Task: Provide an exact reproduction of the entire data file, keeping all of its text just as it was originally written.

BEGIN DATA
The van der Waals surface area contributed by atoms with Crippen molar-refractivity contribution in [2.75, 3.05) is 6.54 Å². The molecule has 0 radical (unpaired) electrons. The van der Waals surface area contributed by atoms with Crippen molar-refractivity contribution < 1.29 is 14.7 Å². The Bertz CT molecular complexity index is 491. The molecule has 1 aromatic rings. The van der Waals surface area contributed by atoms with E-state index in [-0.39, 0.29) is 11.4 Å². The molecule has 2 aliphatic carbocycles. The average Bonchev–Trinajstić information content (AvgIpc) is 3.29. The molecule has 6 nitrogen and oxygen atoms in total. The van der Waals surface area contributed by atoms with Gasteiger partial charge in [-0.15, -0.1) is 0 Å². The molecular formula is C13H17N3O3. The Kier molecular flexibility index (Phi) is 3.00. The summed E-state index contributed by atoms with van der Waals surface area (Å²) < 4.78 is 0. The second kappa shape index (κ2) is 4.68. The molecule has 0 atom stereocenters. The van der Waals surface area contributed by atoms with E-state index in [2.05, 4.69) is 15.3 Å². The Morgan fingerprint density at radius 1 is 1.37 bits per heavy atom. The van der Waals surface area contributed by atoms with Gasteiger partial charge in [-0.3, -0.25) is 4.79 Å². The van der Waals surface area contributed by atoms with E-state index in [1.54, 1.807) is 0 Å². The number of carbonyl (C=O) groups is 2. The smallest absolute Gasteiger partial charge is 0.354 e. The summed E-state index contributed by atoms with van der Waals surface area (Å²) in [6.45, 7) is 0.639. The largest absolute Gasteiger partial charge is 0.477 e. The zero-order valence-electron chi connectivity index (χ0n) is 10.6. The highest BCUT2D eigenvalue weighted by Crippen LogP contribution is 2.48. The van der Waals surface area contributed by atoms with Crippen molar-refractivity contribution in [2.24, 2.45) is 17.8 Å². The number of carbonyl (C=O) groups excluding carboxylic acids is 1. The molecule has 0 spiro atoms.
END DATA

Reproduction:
The van der Waals surface area contributed by atoms with Crippen molar-refractivity contribution in [2.75, 3.05) is 6.54 Å². The molecule has 0 radical (unpaired) electrons. The van der Waals surface area contributed by atoms with Crippen molar-refractivity contribution < 1.29 is 14.7 Å². The Bertz CT molecular complexity index is 491. The molecule has 1 aromatic rings. The van der Waals surface area contributed by atoms with E-state index in [-0.39, 0.29) is 11.4 Å². The molecule has 2 aliphatic carbocycles. The average Bonchev–Trinajstić information content (AvgIpc) is 3.29. The molecule has 6 nitrogen and oxygen atoms in total. The van der Waals surface area contributed by atoms with Gasteiger partial charge in [-0.15, -0.1) is 0 Å². The molecular formula is C13H17N3O3. The Kier molecular flexibility index (Phi) is 3.00. The summed E-state index contributed by atoms with van der Waals surface area (Å²) < 4.78 is 0. The second kappa shape index (κ2) is 4.68. The molecule has 0 atom stereocenters. The van der Waals surface area contributed by atoms with E-state index in [2.05, 4.69) is 15.3 Å². The Morgan fingerprint density at radius 1 is 1.37 bits per heavy atom. The van der Waals surface area contributed by atoms with Gasteiger partial charge in [-0.3, -0.25) is 4.79 Å². The van der Waals surface area contributed by atoms with E-state index in [1.54, 1.807) is 0 Å². The number of carbonyl (C=O) groups is 2. The smallest absolute Gasteiger partial charge is 0.354 e. The summed E-state index contributed by atoms with van der Waals surface area (Å²) in [6.45, 7) is 0.639. The largest absolute Gasteiger partial charge is 0.477 e. The zero-order valence-electron chi connectivity index (χ0n) is 10.6. The highest BCUT2D eigenvalue weighted by Crippen LogP contribution is 2.48. The van der Waals surface area contributed by atoms with Crippen molar-refractivity contribution in [2.24, 2.45) is 17.8 Å². The number of carbonyl (C=O) groups excluding carboxylic acids is 1. The molecule has 0 spiro atoms.